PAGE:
Student Government Changes Underway

MSA Official

MSA Official

David Blondin

During the month of February, the Minnesota Student Association (MSA) became an officially recognized student government, or an RSG (an official acting body of student government). “We are not only taking on more responsibilities in the institution but we are also being granted more rights.” Said MSA president Joelle Stangler. The new recognition will probably not change MSA’s day-to-day operations, but it will solidify the relationship between the administration and the student government.

Two changes that could stir up some ethical controversy are the guaranteed consultation of the student government on policy changes and their guaranteed seat at the table for new hires. From a neutral perspective many would wonder what fellow twenty something year olds have to say with authority regarding new hires of faculty or administration. In the past MSA has had to advocate for its opinion to be heard and for a position to be on those committees, according to Stangler. The idea of someone from a student government giving consent about new faculty at a university is not unheard of. With a student body as large and diverse as UMN it is hard for any representative to accurately reflect the thoughts of the collective student body. These hiring committees would not hire a candidate, they would narrow down the field. This is an internal safeguard Stangler talked about which could help ensure that the most qualified candidate gets the job instead of the most politically correct candidate.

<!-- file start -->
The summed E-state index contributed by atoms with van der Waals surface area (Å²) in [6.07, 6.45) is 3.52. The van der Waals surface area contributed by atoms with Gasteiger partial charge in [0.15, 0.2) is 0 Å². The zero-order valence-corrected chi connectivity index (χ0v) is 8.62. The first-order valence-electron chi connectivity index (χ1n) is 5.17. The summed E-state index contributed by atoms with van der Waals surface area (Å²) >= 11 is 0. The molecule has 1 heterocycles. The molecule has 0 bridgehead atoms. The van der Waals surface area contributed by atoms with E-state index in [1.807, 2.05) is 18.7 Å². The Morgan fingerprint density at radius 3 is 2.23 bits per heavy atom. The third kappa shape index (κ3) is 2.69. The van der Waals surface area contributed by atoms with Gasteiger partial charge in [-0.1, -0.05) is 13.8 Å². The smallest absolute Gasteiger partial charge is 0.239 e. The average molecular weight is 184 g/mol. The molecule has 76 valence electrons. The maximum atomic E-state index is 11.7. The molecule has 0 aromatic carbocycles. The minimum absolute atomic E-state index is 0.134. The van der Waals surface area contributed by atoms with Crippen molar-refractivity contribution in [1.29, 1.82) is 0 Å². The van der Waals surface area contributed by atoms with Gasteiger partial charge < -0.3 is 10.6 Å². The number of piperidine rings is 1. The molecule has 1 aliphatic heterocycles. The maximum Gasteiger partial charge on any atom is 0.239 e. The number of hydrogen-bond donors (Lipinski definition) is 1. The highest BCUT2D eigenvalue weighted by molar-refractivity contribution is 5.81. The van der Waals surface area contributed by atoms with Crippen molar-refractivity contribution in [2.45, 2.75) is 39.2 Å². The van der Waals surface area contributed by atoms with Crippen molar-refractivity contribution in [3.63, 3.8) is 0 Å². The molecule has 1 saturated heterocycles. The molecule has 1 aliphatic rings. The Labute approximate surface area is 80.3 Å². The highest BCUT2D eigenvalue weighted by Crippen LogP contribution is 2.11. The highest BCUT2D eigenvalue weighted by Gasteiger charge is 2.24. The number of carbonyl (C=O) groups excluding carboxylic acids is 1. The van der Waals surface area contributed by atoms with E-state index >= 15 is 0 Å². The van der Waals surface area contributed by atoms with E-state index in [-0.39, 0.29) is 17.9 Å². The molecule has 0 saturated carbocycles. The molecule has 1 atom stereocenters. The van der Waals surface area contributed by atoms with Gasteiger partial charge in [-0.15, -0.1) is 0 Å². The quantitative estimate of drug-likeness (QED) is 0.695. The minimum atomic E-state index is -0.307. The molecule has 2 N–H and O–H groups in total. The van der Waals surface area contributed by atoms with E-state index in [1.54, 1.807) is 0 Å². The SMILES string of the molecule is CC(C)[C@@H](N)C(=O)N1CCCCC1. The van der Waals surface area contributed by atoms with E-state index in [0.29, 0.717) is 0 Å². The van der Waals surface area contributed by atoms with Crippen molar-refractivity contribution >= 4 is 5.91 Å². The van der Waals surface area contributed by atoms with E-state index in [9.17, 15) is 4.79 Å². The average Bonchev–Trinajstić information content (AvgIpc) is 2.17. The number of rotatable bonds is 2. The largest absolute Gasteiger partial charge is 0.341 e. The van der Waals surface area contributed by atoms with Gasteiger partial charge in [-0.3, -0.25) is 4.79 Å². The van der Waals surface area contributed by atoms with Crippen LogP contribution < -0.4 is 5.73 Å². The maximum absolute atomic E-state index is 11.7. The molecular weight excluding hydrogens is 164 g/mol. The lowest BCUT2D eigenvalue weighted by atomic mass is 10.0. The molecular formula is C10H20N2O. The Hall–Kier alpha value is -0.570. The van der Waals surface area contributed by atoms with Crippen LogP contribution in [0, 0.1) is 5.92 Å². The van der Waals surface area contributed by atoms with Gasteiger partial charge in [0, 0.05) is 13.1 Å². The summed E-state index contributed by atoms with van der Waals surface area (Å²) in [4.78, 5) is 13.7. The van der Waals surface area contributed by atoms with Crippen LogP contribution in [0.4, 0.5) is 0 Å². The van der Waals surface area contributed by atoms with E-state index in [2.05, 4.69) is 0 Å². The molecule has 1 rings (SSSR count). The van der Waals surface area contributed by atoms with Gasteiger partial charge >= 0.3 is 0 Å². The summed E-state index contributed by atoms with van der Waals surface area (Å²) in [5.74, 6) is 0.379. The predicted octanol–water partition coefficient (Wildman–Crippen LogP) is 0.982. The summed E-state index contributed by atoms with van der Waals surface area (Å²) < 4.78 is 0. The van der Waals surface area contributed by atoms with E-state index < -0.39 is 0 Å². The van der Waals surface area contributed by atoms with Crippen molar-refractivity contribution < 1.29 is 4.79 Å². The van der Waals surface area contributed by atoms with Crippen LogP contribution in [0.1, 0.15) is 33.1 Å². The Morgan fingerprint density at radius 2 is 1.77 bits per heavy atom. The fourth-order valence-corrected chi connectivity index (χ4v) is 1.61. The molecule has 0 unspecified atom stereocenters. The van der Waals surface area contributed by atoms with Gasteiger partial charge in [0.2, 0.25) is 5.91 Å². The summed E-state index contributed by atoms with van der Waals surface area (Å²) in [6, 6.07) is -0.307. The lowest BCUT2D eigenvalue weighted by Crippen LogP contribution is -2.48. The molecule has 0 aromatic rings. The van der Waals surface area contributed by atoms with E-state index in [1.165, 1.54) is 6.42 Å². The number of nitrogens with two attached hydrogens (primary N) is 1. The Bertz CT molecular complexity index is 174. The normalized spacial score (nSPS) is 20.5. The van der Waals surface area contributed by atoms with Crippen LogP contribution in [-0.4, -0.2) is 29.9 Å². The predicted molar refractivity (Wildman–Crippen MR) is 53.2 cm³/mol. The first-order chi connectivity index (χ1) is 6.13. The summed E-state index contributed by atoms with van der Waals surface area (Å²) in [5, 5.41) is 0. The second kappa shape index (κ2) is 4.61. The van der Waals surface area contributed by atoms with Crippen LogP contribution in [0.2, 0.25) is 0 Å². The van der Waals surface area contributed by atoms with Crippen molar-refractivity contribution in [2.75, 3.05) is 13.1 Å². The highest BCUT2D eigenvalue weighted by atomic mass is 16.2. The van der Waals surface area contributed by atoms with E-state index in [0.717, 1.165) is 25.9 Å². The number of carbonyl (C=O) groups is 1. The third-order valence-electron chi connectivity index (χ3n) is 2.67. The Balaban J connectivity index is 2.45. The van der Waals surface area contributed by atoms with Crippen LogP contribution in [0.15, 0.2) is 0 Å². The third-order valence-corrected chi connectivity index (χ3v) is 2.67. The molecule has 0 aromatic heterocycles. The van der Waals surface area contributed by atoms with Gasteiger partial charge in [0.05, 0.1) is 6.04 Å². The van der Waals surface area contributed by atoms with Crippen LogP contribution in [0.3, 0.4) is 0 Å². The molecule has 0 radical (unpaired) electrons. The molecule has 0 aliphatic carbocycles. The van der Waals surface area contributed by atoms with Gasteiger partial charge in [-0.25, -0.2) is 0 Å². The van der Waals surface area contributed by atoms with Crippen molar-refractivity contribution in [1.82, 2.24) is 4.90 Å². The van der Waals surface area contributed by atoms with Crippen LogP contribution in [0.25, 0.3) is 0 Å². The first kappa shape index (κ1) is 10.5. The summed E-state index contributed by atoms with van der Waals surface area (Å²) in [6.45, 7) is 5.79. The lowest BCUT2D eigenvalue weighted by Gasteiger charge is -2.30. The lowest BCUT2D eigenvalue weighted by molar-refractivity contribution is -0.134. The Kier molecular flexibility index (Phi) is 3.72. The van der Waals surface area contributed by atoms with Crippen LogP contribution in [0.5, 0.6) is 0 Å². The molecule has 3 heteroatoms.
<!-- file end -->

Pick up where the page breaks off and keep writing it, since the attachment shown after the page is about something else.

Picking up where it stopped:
Another change is the official polls run by MSA will now have to go through the administration’s PR Senior Consultant Officer, Matt Samara. This is done to prevent redundancy in the polls. Stangler said sometimes MSA would do polls on things that the administration already had. The purpose is definitely “more of a checkpoint than an oversight.” The administration does not have the power to approve or veto the polls that are conducted. The government will be given the tools from the administration to be effective, while also maintaining its own autonomy to address students’ needs.

Stangler was unsure about how the funding for MSA will change from being a student organization to a recognized student government. This spring the University is doing an overhaul on how the student service fee committees will work in the future. Stangler said that there is representation from many parts of the administration that are advocating for the change. Since these changes have not yet been decided, MSA will be receiving its funding this year like every other student group.

The administration’s Danita Brown Young, the Vice Provost for Student Affairs and Dean of Students, invited MSA to make the switch. The student government had to be invited and the invitation by Danita Brown Young has set a new precedent for student government on campus. Although it seems as if the student government has more official power, it appears to be more about responsibility and accessibility. For those readers who are afraid about the change there is no need to fret; the administration can take away the official status of the student government at any time for any reason.

With recent MSA resolutions regarding 9/11 remembrance, divestment from companies that are complicit with violations of human rights, and condemnation of anti-Semitic actions that could occur on campus, MSA has had its hands full with controversial resolutions. President Kaler had to step in both times, condemning the actions the student government was taking. This tension between the student government and the administration leaves us to ponder who really is in charge and what the purpose of MSA truly is.